How hike in Irish potato seeds affects Jos farmers | Dailytrust

How hike in Irish potato seeds affects Jos farmers

Some new Irish potatoes varieities
Some new Irish potatoes varieities

Farmers in Jos, the Plateau State capital, have been lamenting the hike in the price of Irish potato seedling, saying the situation is affecting them seriously. 

The state is the leading Irish potato producer in the country, and many framers engage in farming the crop, making considerable earnings over the years.

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But this year’s hike in the price of potato seedling has become a source of worry to the farmers, who said they may not be able to make good return or profit during harvest.

One of the farmers, Mrs. Atong James, said they were currently planting Irish potatoes on her farm, and that the seedling which was bought for N15,000 last year per bag is being sold for between N20,000 to N22,000 this year.

She said some farmers who used their established relationship with some sellers in Mangu Local Government Area to get it at a cheaper price ended up selling to others at increased price, since they were not sure of making considerable gain during harvest.

Atong said another problem they were facing in the potato planting is that the rains did not commence as early as expected, adding that despite the challenges she is still determined on farming it and hoping for the best at harvest time.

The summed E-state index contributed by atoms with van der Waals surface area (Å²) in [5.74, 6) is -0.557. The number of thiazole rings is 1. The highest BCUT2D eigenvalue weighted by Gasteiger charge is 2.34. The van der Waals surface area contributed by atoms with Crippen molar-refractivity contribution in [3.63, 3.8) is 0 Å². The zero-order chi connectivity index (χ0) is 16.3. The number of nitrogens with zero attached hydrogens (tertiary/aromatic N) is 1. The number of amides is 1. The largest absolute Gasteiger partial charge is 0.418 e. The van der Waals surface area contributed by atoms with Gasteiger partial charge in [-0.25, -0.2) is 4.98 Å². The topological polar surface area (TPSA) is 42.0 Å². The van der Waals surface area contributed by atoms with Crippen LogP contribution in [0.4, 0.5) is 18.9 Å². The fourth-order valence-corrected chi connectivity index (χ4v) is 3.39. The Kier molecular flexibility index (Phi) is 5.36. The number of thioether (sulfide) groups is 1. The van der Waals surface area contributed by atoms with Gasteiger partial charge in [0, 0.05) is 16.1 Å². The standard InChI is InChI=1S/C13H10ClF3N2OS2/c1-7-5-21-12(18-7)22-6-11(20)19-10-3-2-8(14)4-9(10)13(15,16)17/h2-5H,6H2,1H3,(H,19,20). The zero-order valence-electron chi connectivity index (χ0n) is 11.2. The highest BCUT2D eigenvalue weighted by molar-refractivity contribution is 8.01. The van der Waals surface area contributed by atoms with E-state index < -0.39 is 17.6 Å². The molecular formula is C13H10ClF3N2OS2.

She explained that the good thing about Irish potato cultivation is that it is often cultivated twice a year (rainy season and dry season), and it is mostly from that of the dry season (which is often in November and harvest around March) that the seedling for the rainy season cultivation is derived. 

She said this was the first time the price of seedling has increased to this level in Jos, noting that the crop upon harvest will also increase and customers will buy at a higher rate.

Atong, however, assured that regardless of the hike in price of the seedling, “that of Plateau State will surely be less,” saying they gathered that seedlings in other states now sell for between N35,000 and N40,000.

Another farmer who spoke to Daily Trust on Sunday said despite the increase, they cannot abandon potato farming because apart from being the only pride of Plateau, they still possess the highest marketable species of the crop in the country. 

Although they face challenges like the potato disease called blight, but they usually record bountiful harvest on potato cultivation. 

He further explained that there were about five species of Irish on the Plateau, and that a bag planted can produce between seven to 10 bags depending on the specie.

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